Steven Bradbury: Breaking His Own Rules Even as He Writes Them
I’m working on a big post on the May 2005 Bradbury Memos. But I wanted to point out this tidbit about them in the interim.
As you might recall, the Jim Comey emails (probably leaked by the torture apologists last summer) provide a few clues about why Comey objected to the May 10, 2005 Combined memo. Significantly, he thought the memo was too general because it did not stick to the facts regarding one detainee who had already been tortured.
I also suggested a possible way to narrow the focus of the second opinion to be more responsible.
[Alberto Gonzales’ Chief of Staff Ted Ullyot] said Pat had shared my concerns, which he understood as concerns about the prospective nature of the opinion and its focus on “prototypical” interrogation.
He mentioned at one point that OLC didn’t feel like it could accede to my request to make the opinion focused on one person because they don’t give retrospective advice. I said I understood that, but that the treatment of that person had been the subject of oral advice, which OLC would simply be confirming in writing, something they do quite often.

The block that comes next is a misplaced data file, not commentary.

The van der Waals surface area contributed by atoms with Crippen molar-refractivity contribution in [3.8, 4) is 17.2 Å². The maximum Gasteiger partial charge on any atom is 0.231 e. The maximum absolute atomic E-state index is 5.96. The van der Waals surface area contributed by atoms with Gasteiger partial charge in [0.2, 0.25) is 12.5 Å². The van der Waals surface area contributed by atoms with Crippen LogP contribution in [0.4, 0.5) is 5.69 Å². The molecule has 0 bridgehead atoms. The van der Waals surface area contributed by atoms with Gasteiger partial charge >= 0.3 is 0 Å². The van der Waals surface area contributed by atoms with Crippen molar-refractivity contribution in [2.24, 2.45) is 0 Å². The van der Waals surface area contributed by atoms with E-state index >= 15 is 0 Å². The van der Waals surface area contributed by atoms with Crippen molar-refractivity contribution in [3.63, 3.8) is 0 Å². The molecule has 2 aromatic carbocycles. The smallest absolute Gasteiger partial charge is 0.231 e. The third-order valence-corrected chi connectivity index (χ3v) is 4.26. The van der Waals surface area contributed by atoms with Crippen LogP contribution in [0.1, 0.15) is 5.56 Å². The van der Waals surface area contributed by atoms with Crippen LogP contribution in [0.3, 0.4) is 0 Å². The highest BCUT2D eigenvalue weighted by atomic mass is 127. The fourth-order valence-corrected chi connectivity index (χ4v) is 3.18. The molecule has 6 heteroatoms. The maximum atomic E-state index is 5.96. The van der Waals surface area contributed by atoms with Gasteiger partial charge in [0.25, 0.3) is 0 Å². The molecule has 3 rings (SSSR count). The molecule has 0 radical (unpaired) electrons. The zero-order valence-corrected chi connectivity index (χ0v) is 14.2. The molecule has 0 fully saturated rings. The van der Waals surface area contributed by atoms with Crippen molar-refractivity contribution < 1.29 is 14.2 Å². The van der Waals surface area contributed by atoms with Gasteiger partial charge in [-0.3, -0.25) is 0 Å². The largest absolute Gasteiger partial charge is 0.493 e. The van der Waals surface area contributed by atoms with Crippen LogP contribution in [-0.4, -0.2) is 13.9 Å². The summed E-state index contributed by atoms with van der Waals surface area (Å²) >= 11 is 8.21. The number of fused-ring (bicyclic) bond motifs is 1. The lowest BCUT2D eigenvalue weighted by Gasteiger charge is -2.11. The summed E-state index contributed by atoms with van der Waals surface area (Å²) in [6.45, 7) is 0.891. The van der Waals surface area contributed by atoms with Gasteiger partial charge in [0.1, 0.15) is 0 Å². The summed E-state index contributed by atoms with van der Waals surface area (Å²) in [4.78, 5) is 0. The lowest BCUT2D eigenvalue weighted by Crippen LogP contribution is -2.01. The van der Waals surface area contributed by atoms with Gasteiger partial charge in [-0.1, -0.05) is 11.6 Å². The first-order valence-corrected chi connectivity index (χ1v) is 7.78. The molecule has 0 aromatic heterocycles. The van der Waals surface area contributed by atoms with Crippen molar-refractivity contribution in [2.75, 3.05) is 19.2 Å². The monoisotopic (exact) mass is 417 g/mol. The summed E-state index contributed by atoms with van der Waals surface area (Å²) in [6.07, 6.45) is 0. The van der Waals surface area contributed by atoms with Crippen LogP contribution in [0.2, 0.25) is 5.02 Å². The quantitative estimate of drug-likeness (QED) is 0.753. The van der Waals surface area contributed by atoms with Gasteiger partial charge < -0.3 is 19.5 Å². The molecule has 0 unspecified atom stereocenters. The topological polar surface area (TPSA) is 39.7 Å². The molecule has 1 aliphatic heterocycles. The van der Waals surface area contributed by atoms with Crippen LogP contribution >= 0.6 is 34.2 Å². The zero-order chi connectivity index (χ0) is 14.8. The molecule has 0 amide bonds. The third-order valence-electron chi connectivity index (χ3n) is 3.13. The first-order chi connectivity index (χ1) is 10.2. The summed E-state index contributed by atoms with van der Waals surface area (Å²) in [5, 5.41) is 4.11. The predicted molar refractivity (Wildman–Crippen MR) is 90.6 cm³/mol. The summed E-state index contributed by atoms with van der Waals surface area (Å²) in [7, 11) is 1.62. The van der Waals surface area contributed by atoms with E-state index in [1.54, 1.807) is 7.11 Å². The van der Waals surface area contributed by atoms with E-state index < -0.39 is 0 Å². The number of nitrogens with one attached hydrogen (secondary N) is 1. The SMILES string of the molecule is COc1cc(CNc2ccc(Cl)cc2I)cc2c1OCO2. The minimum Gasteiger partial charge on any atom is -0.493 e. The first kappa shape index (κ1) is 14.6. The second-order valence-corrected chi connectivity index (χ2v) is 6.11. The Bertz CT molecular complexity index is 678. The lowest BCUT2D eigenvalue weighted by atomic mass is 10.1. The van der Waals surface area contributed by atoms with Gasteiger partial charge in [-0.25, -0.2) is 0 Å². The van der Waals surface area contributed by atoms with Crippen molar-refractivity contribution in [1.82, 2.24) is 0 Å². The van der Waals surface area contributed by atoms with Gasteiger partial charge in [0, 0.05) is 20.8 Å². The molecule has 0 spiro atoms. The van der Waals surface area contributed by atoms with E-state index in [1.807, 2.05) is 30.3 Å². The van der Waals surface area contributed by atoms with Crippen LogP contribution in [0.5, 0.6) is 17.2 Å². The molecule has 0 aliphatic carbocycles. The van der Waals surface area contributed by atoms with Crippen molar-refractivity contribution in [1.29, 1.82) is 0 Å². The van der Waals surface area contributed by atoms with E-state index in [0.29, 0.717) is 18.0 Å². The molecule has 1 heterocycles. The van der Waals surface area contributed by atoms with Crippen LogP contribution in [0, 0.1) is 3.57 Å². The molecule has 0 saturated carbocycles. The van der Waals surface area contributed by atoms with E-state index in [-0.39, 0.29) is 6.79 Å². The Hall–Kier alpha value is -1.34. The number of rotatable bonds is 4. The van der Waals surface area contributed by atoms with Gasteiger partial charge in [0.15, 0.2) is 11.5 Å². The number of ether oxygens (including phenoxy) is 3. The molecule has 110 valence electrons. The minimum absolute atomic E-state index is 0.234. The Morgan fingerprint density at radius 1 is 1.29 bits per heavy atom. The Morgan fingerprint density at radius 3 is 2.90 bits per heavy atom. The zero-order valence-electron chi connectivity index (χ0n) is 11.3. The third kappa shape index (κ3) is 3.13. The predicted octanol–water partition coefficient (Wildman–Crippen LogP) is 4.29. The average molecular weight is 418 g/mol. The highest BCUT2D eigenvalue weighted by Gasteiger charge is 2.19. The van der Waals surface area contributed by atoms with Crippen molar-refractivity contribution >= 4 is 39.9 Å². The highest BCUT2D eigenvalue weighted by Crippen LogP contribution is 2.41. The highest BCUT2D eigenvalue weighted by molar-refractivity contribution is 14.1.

As it happens, just six days after the Combined memo was published, Steven Bradbury issued a set of “Best Practices” for OLC. On at least two counts, his “Best Practices” violated the entire set of the May 2005 memos. In particularly, though, he warned against writing memos that were either retrospective or overly general.
The legal question presented should be focused and concrete; OLC generally avoids undertaking a general survey of an area of law or a broad, abstract legal opinion.
Finally, the opinions of the Office should address legal questions prospectively; OLC avoids opining on the legality of past conduct (though from time to time we may issue prospective opinions that confirm or memorialize past advice or that necessarily bear on past conduct).
And yet, the Combined memo suffered from the fault of being both retrospective to that one detainee and overly general.
I wonder if that’s one of the reasons why Michael Mukasey spiked Office of Professional Responsibility’s proposed review of these memos.